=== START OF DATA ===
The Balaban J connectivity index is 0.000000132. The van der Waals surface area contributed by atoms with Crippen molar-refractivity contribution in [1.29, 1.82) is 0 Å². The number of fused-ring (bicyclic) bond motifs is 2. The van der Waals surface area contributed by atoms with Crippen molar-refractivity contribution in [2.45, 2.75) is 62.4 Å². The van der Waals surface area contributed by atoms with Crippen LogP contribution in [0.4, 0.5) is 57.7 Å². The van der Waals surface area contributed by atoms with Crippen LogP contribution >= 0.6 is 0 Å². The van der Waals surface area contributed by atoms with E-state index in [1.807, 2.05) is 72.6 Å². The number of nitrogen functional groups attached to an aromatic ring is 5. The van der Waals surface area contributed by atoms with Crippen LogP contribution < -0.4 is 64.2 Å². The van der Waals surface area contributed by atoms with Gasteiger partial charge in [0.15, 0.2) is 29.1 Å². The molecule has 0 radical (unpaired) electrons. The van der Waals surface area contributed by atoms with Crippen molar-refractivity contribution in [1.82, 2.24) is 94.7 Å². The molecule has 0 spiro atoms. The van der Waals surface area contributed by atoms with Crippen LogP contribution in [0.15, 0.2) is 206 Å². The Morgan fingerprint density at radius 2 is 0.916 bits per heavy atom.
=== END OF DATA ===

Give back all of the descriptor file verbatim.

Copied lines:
The Balaban J connectivity index is 0.000000132. The van der Waals surface area contributed by atoms with Crippen molar-refractivity contribution in [1.29, 1.82) is 0 Å². The number of fused-ring (bicyclic) bond motifs is 2. The van der Waals surface area contributed by atoms with Crippen molar-refractivity contribution in [2.45, 2.75) is 62.4 Å². The van der Waals surface area contributed by atoms with Crippen LogP contribution in [0.4, 0.5) is 57.7 Å². The van der Waals surface area contributed by atoms with Crippen LogP contribution >= 0.6 is 0 Å². The van der Waals surface area contributed by atoms with E-state index in [1.807, 2.05) is 72.6 Å². The number of nitrogen functional groups attached to an aromatic ring is 5. The van der Waals surface area contributed by atoms with Crippen LogP contribution < -0.4 is 64.2 Å². The van der Waals surface area contributed by atoms with Gasteiger partial charge in [0.15, 0.2) is 29.1 Å². The molecule has 0 radical (unpaired) electrons. The van der Waals surface area contributed by atoms with Crippen molar-refractivity contribution in [1.82, 2.24) is 94.7 Å². The molecule has 0 spiro atoms. The van der Waals surface area contributed by atoms with Crippen LogP contribution in [0.15, 0.2) is 206 Å². The Morgan fingerprint density at radius 2 is 0.916 bits per heavy atom.